Don’t Starve: Shipwrecked Expansion Announced

Isn’t it nice when two great developers come together to brutally murder you? Two groups whose work you admire and appreciate sit down with a bottle of brosé and a notepad and ask themselves “How can we really screw you?” Boats, is the answer.

Don’t Starve [official site] developers Klei Entertainment have teamed up with Capy, the gang behind Superbrothers: Sword & Sworcery EP and Super Time Force, for the next expansion to their sandbox survive ’em up. It’s named Shipwrecked, and you can guess how that works out.

“With new playable characters, biomes, creatures and seasonal effects; Wilson and the whole Don’t Starve cast of characters embark on a sea-bound journey of exploration, adaptation and of course, starvation,” they say.

That’s about all they have to say for now, but I’m sure you can imagine your own horrible deaths.

Shipwrecked is due this autumn on Windows, Mac, and Linux. It will be a single-player expansion, though Klei have been quite good about rolling SP expansion content into the co-op Don’t Starve Together so I wouldn’t be surprised to see it sailing over there later too.

Have a hint of horrible things to come:


  1. Cantisque says:

    Sometimes I wonder whether this game would have been as well-received if it didn’t have such stellar visual presentation. It certainly sets itself apart from the other survival games in that respect.

    • Jakkar says:

      And, in positive terms, only in that respect…

      I keep bouncing off Don’t Starve. The literal depth (as in ability to dig and climb in complex environments) emerged as a huge hook for me, but one I didn’t fully realise was in play until I tried to play an entirely flat survival game.

      It lacks the depth of, say, that Scandinavian survival roguelike, while lacking the freedom/scale/variety/unpredictability of something like Terraria or Minecraft.

      It just has the Gorey-Burtonisms, which feel a tiny bit like they’re trying too hard x.x

      • anHorse says:

        I had the same experience of bouncing off, I’d give it another go but to be honest I’ve had enough of the whole survival genre now.

        It is a little weird that I didn’t like it though as Klei’s other two recent games (mark of the ninja and Invisi inc) are some of my absolute favourite games.

      • Kitsunin says:

        My opinion is that it’s reasonably fun game…the first time you ever play it. But then you realize you basically have to grind all sorts of things to get started and my god is that boring.

        • Dare_Wreck says:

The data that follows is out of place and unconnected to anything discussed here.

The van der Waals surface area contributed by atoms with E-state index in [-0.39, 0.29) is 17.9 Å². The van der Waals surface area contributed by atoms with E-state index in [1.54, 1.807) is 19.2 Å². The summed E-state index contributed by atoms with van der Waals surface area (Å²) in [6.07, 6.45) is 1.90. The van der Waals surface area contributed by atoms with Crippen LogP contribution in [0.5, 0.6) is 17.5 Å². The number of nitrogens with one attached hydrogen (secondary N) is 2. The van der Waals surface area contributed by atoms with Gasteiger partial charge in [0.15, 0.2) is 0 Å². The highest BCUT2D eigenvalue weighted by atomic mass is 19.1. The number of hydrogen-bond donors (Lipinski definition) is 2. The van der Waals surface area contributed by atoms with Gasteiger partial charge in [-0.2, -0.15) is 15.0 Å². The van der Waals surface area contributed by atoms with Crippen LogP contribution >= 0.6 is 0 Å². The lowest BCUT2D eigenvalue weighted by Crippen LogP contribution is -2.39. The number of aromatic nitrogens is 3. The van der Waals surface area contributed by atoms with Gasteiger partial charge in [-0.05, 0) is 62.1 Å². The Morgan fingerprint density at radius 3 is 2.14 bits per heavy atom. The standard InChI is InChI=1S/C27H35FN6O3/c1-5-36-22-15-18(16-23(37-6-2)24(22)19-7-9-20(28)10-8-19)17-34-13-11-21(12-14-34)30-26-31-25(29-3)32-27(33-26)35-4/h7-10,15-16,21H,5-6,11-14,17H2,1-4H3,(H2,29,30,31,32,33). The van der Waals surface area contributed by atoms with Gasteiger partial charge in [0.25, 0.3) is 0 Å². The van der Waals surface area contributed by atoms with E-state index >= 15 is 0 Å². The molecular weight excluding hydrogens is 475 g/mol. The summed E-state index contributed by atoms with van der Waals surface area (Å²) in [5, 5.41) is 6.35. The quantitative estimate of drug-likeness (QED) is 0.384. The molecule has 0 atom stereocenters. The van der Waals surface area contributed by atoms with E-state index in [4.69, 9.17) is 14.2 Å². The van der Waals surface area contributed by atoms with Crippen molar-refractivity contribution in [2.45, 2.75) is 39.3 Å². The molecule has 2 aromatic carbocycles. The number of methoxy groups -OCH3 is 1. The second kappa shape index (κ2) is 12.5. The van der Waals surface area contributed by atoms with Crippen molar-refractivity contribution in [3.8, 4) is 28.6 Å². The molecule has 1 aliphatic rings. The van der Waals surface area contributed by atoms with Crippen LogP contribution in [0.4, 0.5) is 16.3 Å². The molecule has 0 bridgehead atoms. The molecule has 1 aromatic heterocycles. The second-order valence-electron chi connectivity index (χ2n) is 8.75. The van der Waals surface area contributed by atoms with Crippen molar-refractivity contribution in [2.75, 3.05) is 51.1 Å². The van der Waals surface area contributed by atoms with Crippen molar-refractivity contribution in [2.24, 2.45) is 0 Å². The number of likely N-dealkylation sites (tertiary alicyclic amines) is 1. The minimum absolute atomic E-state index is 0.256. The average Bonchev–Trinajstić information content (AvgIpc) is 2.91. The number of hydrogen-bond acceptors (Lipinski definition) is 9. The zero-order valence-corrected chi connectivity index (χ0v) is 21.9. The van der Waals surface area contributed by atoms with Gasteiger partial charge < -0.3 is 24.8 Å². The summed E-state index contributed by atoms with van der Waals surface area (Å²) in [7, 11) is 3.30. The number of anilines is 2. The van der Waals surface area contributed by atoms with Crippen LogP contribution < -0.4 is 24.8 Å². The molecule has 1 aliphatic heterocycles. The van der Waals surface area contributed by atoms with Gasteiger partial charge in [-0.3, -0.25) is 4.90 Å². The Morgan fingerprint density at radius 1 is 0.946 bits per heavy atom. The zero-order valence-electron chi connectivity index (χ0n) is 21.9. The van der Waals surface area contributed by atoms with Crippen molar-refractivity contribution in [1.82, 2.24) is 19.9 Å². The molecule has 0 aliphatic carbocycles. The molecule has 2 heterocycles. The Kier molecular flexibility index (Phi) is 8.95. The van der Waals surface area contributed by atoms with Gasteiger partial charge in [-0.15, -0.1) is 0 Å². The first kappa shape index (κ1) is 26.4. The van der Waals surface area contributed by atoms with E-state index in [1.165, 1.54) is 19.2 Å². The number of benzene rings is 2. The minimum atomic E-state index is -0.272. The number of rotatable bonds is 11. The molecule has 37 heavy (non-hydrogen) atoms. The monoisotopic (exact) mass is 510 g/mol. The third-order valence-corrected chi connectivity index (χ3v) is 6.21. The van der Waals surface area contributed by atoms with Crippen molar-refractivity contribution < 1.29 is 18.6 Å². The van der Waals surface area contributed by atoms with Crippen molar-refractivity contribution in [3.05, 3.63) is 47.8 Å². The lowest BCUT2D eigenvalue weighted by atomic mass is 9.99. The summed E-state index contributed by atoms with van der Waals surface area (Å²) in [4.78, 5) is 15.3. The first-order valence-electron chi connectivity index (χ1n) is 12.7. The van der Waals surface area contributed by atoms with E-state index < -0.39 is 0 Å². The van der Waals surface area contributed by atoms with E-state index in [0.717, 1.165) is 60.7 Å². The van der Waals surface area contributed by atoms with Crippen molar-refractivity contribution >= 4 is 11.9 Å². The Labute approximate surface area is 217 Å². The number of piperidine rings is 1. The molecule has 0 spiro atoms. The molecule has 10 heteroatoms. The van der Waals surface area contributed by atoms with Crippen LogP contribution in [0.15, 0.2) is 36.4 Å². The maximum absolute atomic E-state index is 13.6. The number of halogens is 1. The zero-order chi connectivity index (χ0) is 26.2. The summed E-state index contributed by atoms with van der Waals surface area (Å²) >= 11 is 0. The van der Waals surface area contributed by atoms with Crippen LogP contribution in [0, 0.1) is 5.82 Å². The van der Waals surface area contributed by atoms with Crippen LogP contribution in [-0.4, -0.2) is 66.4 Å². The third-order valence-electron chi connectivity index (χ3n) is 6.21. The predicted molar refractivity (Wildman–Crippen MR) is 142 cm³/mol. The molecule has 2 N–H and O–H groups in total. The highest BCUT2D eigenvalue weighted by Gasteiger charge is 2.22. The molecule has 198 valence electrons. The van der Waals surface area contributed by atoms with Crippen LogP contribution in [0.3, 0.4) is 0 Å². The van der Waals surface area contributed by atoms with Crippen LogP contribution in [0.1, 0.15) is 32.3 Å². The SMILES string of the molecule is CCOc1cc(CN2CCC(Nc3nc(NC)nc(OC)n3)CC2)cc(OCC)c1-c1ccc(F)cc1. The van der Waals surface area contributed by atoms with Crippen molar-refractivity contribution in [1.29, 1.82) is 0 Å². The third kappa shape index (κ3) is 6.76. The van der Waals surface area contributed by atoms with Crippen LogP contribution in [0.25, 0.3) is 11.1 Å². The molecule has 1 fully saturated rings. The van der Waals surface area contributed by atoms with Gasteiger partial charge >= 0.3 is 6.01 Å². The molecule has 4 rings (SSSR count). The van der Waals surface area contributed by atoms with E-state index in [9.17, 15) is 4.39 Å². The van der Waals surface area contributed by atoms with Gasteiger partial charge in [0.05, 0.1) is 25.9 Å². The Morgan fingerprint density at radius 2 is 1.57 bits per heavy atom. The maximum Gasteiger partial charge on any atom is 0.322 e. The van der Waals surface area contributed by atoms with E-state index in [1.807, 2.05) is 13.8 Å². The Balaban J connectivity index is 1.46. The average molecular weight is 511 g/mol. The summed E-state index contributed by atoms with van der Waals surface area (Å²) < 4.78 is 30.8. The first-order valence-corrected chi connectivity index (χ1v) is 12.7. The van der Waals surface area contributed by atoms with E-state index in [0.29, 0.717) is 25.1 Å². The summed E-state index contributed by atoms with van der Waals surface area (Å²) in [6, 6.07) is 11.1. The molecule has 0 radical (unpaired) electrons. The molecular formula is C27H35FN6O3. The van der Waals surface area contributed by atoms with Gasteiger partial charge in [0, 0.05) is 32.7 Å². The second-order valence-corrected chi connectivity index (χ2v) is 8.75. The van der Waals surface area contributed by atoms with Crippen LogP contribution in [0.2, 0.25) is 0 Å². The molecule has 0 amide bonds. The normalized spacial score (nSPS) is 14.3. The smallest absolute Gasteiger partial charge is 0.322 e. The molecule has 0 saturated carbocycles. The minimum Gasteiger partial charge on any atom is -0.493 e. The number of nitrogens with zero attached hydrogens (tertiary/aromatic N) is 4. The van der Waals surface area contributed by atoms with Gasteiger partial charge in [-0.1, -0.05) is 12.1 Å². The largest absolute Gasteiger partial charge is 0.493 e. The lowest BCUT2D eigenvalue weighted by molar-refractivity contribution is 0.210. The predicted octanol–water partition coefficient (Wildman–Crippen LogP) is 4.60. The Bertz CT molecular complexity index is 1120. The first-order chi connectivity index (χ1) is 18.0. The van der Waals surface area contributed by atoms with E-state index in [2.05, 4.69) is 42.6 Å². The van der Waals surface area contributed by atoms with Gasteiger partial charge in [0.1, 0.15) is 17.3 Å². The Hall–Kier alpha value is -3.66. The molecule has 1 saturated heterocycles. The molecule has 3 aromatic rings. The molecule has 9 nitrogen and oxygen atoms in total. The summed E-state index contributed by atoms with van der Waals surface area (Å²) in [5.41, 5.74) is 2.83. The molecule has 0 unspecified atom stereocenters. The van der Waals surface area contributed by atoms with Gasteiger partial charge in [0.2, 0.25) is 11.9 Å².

Wow, I’m shocked that there are so many more comments (at the time of this writing) that are negative about the game than positive about it. I always feel in the minority when reading through any comments on a Don’t Starve posting, since most people seem to love it. Kitsunin perfectly sums up my feelings on the game – it was fun the first time I played it, but after dying (not too far into the game), I quickly realized that the tedium of starting over from scratch each time really turned me off and bored me. I’ve tried to go back to the game once since then and still found that I didn’t get along with it at all.

        • Ejia says:

          This is precisely how I feel. Don’t Starve is an intersection of survival horror and roguelike, two kinds of game I’m not particularly fond of. Combine that with the ridiculous amount of things you have to collect just to do anything, and it just isn’t for me.

        • Perry Noid says:

          That is the same experience I had the first time I played it until I went back about a year later and couldn’t stop playing. I have over 100 hours in the game now because while it does feel grind-ey at first the excitement and intrigue builds exponentially the farther along you get in the game. Even if you survive through all 4 seasons it does not get dull for me. There are some who have mastered the game completely and do get bored I’m sure of it but for me it is a consistently challenging and rewarding game.

          The art style is a draw but when it comes to the aesthetics ther most gripping thing about the game for me is the lore and lovecraftian themes. The way it’s presented allows enough space for you to craft your own imaginary mythology (though it does have a canonical plot if you dig deep enough). Just like in the way a book requires an interplay between reader and book to project a world the game gives me that in an entirely different style than say a comic or novel does, let alone a movie or another plot driven linear game.